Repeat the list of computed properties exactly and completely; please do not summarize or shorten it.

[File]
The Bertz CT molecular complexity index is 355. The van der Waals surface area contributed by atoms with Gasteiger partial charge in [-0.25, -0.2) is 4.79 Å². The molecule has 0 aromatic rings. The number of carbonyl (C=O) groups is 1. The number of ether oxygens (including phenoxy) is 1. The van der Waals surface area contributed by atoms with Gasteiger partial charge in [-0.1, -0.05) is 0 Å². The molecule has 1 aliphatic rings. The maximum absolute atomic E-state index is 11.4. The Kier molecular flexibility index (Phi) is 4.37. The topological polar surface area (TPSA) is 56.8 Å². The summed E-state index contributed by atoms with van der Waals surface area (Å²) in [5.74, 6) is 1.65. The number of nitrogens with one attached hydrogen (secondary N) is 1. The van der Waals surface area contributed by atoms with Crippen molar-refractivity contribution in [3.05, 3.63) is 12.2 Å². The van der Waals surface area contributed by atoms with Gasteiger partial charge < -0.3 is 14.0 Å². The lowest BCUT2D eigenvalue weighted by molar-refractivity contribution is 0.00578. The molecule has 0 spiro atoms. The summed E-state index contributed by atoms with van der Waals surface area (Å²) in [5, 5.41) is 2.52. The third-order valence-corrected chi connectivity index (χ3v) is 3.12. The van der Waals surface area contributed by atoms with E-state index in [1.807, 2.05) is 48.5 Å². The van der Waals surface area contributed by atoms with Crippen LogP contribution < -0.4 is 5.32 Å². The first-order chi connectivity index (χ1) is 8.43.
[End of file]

The Bertz CT molecular complexity index is 355. The van der Waals surface area contributed by atoms with Gasteiger partial charge in [-0.25, -0.2) is 4.79 Å². The molecule has 0 aromatic rings. The number of carbonyl (C=O) groups is 1. The number of ether oxygens (including phenoxy) is 1. The van der Waals surface area contributed by atoms with Gasteiger partial charge in [-0.1, -0.05) is 0 Å². The molecule has 1 aliphatic rings. The maximum absolute atomic E-state index is 11.4. The Kier molecular flexibility index (Phi) is 4.37. The topological polar surface area (TPSA) is 56.8 Å². The summed E-state index contributed by atoms with van der Waals surface area (Å²) in [5.74, 6) is 1.65. The number of nitrogens with one attached hydrogen (secondary N) is 1. The van der Waals surface area contributed by atoms with Crippen molar-refractivity contribution in [3.05, 3.63) is 12.2 Å². The van der Waals surface area contributed by atoms with Gasteiger partial charge < -0.3 is 14.0 Å². The lowest BCUT2D eigenvalue weighted by molar-refractivity contribution is 0.00578. The molecule has 0 spiro atoms. The summed E-state index contributed by atoms with van der Waals surface area (Å²) in [5, 5.41) is 2.52. The third-order valence-corrected chi connectivity index (χ3v) is 3.12. The van der Waals surface area contributed by atoms with E-state index in [1.807, 2.05) is 48.5 Å². The van der Waals surface area contributed by atoms with Crippen LogP contribution < -0.4 is 5.32 Å². The first-order chi connectivity index (χ1) is 8.43.